I haven’t heard her in that rep.

Well, she doesn’t do so much, because she’s a whacking great mezzo, but she can do it. In Handel she was, like, that’s so easy, and I’d think, you bitch [laughs].

In Sutherland’s case the voice did get darker, and Bonynge wanted her to stick to that Donizetti/Bellini repertoire when she could have recorded, for example, the Empress in Die Frau ohne Schatten. In her final recording of Norma, it’s not the coloratura which impresses but the dramatic recitatives.

Well, listen to Callas – her coloratura’s excellent, she had a big voice. I think it’s voice and technique, there are some voices who just can’t do it, and of course there are limitations. I’ll never sing Brunnhilde, I couldn’t wipe someone’s ears out with my sound alone, and when I listen to Christine Brewer – I think, that sound, and yet the text is so clear.

You could sing Elsa and Eva, though, why not?

Maybe. Anyway, I think there’s a lump of people who can do coloratura, but if you don’t believe you can’t do it.

And should it be expression or fireworks, as Callas put it.

It’s the same with this Monteverdi – I’m singing Minerva. It’s a lot of fun. I put in some outrageous ornaments in, one or two of which have stayed in.

Did you have soprano idols early on? Was it Callas?

Callas, yes. And ever since I got the Janowitz/Karajan recording of Strauss’s Four Last Songs I’ve been a complete Janowitz fan. I think it’s one of the best discs of anything ever made, just the sheer beauty of the sound. I’ve got a lot of things on LP, I worked in a record shop.

I’ve just bought a turntable to resuscitate a lot of LPs that didn’t get transformed into CD.

And they’re certainly not going to now. I’m lucky to have recorded the Scarlatti in time.

And that’s exactly where you want the presentation and the notes, it’s a case where the format of the CD shouldn’t vanish.

Yes, it’s classic.

So did you collect in your youth, or do you still?

Well, people donate a lot of things to the Royal College, and they didn’t have space so they’d sell of a lot of their LPs while I was at college. So I got a lot of them from the RCM library when they were chucking them out. My dad was a sound engineer – he started at Decca, had his first proper job at their West Hampstead studios. And my first proper job was rehearsing there, because it’s now the ENO studios. He’s got fantastic ears, but technically he’s tone deaf. My husband did not believe my father could be tone deaf until he attempted to sing “Happy Birthday” – he had no clue if he was going up or down. But he’s got really incredible ears, and I was interested in sound from his perspective, and when I gave concerts dad would often record them.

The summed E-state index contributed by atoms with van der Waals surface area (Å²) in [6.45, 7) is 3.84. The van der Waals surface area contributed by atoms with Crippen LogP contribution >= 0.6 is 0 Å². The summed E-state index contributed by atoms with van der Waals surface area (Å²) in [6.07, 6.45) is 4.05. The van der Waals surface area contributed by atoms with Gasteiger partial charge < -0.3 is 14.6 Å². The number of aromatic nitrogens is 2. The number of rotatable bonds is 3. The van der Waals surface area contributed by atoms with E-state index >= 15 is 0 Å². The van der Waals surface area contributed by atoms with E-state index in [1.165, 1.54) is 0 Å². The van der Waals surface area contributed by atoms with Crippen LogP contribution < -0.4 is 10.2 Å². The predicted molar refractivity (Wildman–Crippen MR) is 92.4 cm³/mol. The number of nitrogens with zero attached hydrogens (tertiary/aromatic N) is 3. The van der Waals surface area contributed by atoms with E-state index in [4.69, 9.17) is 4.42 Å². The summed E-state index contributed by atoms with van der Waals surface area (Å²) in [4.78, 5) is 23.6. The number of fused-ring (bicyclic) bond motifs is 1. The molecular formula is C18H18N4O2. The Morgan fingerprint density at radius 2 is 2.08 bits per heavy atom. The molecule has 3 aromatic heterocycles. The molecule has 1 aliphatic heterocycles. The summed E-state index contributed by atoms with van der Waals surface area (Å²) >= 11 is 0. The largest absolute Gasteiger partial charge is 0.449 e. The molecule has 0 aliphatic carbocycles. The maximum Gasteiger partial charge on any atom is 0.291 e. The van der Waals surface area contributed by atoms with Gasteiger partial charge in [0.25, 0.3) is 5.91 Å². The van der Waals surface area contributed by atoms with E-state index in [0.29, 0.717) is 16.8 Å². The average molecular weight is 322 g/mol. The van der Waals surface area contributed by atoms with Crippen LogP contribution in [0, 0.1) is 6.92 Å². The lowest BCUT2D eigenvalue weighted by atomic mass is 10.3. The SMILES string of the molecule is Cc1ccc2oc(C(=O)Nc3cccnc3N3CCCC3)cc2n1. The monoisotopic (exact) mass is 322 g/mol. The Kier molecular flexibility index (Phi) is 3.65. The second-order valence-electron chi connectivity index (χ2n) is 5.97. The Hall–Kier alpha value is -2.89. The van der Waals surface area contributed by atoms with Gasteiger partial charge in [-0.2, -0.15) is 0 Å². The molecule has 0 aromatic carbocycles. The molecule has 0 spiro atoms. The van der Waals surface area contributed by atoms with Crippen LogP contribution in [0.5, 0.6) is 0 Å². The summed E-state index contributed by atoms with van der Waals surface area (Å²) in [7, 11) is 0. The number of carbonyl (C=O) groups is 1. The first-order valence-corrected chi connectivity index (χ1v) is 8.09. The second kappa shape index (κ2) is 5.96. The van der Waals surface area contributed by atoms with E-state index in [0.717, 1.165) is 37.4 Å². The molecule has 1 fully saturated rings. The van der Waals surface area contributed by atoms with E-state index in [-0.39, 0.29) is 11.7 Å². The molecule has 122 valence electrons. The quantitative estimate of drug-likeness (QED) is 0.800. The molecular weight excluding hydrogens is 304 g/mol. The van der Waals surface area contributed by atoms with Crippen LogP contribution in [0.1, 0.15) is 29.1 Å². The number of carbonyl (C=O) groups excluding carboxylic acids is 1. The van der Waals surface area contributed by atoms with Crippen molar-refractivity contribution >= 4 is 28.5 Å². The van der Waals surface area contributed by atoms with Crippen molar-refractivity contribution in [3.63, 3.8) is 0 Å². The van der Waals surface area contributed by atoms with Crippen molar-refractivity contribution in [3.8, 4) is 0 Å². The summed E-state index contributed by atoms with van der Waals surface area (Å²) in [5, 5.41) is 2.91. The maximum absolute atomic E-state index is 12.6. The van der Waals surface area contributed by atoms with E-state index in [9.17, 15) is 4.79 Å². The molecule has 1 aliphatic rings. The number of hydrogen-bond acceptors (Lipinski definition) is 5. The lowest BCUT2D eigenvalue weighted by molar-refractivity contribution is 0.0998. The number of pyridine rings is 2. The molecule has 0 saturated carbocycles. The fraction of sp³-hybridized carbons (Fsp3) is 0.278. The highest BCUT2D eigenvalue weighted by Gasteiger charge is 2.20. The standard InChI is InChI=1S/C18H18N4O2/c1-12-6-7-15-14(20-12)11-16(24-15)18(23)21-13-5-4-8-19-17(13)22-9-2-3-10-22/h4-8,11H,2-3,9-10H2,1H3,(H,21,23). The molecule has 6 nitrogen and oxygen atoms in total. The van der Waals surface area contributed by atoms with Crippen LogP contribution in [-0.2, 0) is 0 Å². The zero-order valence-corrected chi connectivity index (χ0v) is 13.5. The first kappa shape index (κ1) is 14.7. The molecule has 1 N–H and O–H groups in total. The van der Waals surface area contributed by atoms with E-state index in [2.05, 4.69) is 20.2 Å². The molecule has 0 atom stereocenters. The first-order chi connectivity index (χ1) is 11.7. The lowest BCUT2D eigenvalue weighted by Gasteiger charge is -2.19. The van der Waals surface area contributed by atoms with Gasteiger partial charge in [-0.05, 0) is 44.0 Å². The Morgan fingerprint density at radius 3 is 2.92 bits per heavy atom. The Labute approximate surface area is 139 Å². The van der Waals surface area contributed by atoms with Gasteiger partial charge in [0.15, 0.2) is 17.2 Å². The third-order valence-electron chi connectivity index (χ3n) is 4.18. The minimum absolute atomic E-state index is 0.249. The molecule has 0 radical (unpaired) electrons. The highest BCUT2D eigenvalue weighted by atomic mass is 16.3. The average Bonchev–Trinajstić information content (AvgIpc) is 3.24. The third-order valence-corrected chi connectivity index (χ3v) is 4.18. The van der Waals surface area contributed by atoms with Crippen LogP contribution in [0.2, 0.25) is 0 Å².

So you have an archive…

Never to see the light of day, I hope.

Maybe in 20 years’ time people will want recordings of “The Young Elizabeth Watts”?

I sang on a recording with a girl’s choir, I did a solo on that, and that was definitely not my best take, I can tell you that much.

Now that we’ve got Julie Andrews in her teens singing “Je suis Titania” from Mignon…

Oh, really? Blimey. My first recording was aged six, when I did a solo in the Roger Jones musical Stargazers at my local church, and I did a lullaby called “Jesus, baby Jesus”. It’s surprisingly OK, actually. When I was about 10 I went around impersonating Pavarotti singing “Nessun dorma” at the World Cup. The first big solo I ever sang was in the Poulenc Gloria. Because when I was 17 we did it at school and I didn’t sing the solos for the performance, we got someone in, but I sang them in at rehearsals. Then there was a big girl's schools' gathering at the Albert Hall and I got to know some girls from another school and they were doing it and they said, would you like to come and do it for us? So I went and did it when I was 18.